Be Careful When You Hear These Words
“What type of yoga do you teach?”
It’s a fair question I get a lot.
A fair answer I give is, “We teach our own method of yoga, called Functional Yoga Instruction.”
The usual follow-up.
“Imagine yoga and physical therapy getting married. If they had a child, it would be Functional Yoga Instruction.”
Dramatic pause … “oh … I was looking for something more traditional.”
And off they go to find a yoga studio that teaches traditional yoga.
But this is where it gets interesting…
What is traditional yoga, anyway? And how will they know when they find it?
In the early 2000s, I was attending a workshop with David Swenson. David has been teaching Ashtanga Yoga for decades. And the creator of Ashtanga Yoga, Sri K. Pattabhi Jois, taught it to him.
Pattabhi used to teach Ashtanga Yoga in a very specific way. Practice begins with an opening chant. You practice yoga. Practice ends with an ending chant.
I’m sure most of Pattabhi’s students still teach it that way.
But David would omit the chanting because he didn’t want to alienate people from the practice of yoga.
One of the women attending David’s workshop noticed the omission and mentioned it.
In front of 200 people.
She said something like, “Why don’t you teach Ashtanga Yoga the traditional way? Why don’t we chant?”
David tried to explain the chanting can be off-putting to some folks, so he dropped it. He wanted to make yoga accessible to more people.
Well, the woman got more and more agitated (sounds like she needed some yoga). Her outrage for keeping the traditions of yoga alive kept escalating.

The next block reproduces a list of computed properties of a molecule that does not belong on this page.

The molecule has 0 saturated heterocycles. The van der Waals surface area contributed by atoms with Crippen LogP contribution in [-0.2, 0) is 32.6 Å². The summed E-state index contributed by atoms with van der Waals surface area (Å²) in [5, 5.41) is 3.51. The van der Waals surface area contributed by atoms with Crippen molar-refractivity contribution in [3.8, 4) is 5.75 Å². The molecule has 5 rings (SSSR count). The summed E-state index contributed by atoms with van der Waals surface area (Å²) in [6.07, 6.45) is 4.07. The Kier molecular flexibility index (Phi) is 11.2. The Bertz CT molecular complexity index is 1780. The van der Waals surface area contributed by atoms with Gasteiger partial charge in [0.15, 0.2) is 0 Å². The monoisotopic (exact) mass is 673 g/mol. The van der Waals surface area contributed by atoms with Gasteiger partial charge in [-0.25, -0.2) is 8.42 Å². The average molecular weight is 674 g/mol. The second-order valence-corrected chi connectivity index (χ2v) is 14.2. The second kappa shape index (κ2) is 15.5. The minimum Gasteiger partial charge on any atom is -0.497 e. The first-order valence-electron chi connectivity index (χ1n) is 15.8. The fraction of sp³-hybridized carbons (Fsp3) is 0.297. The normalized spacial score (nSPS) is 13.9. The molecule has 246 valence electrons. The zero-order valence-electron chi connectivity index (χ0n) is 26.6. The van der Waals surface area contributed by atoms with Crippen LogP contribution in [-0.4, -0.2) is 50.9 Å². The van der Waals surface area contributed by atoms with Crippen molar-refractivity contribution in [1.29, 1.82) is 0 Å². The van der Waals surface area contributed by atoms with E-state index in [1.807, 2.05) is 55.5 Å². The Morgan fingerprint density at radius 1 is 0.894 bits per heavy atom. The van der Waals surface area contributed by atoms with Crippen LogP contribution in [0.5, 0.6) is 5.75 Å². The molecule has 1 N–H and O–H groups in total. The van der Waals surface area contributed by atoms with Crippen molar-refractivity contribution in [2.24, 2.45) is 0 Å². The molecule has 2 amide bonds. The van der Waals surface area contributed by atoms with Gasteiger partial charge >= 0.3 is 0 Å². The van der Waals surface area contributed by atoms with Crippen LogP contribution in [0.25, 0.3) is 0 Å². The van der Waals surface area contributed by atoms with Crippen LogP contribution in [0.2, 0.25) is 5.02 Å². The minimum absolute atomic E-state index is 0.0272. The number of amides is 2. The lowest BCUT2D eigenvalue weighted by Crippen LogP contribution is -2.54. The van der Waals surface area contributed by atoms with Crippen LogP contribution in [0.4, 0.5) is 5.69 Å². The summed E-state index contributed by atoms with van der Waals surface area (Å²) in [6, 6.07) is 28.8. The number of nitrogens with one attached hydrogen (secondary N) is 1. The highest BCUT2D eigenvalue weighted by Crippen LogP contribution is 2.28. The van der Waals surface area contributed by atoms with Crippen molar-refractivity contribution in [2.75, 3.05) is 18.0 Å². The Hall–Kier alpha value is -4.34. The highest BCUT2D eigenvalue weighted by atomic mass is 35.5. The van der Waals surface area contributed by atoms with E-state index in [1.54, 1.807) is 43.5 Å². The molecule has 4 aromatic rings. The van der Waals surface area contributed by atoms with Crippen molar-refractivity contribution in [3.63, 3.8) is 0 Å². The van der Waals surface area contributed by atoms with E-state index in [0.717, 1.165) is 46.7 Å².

That’s when David dropped a truth bomb…
He said something like, “If we’re going to keep the tradition of yoga alive, I must ask all the women in the room to leave. Because yoga used to be for men only.”
Silence filled the auditorium.
“Also,” David said something like, “I will choose only one of you guys (men) to work with for the rest of the workshop. Because, traditionally, yoga was taught by word of mouth from teacher to student. So the rest of you will have to leave.”
That pretty much put an end to the “traditional yoga” debate.
David smoothed all the ruffled feathers. Tempers cooled. And we all (men and women) went on to have a great day filled with great yoga in the most non-traditional way.
Keep It Real
Yoga, as we know it, has been around for about 100 years.
We’re talking about Hatha yoga or physical yoga.
Here’s a simplified version of modern yoga’s history…
T. Krishnamacharya (1888-1989) was a well-known teacher in India. He had a reputation for drawing upon Indian medicine and yoga to care for and heal people.
In 1926, the Maharaja of Mysore hired Krishnamacharya to teach yoga in the palace of Mysore.
One source said Krishnamacharya gained access to a physical fitness training manual. The book contained exercises for gymnasts and wrestlers.
And guess what? They were of European origin.
It didn’t matter. Krishnamacharya saw the conditioning benefits and added them to his yoga practice.
He broke tradition. He modified what he knew with techniques he believed would benefit his students.
Krishnamacharya broke another tradition by teaching a woman hatha yoga.
Indra Devi was his first female student and she was tenacious. Krishnamacharya refused to teach her his yoga methods. But she persisted and he eventually took her in as a student.
You see, even “The Father of Modern Yoga” didn’t do things in a traditional manner.
Neither do we.
At Winter Garden Yoga, we take the most fundamental yoga poses and teach them in a safe way. With the method of Functional Yoga Instruction, you’ll get a lot of benefit without a lot of risk.
The Least You Need To Know
— Be careful when you hear things like, “we teach real yoga” or “we teach traditional yoga.” There is no such thing these days.
— “Traditional Yoga” doesn’t have anything to do with room temperature. Nor does it have anything to do with a specific style of Hatha yoga.
— Even the teacher credited for creating modern yoga broke tradition.
Here’s a great blog post to help you find the right studio for you.
You’ve got this!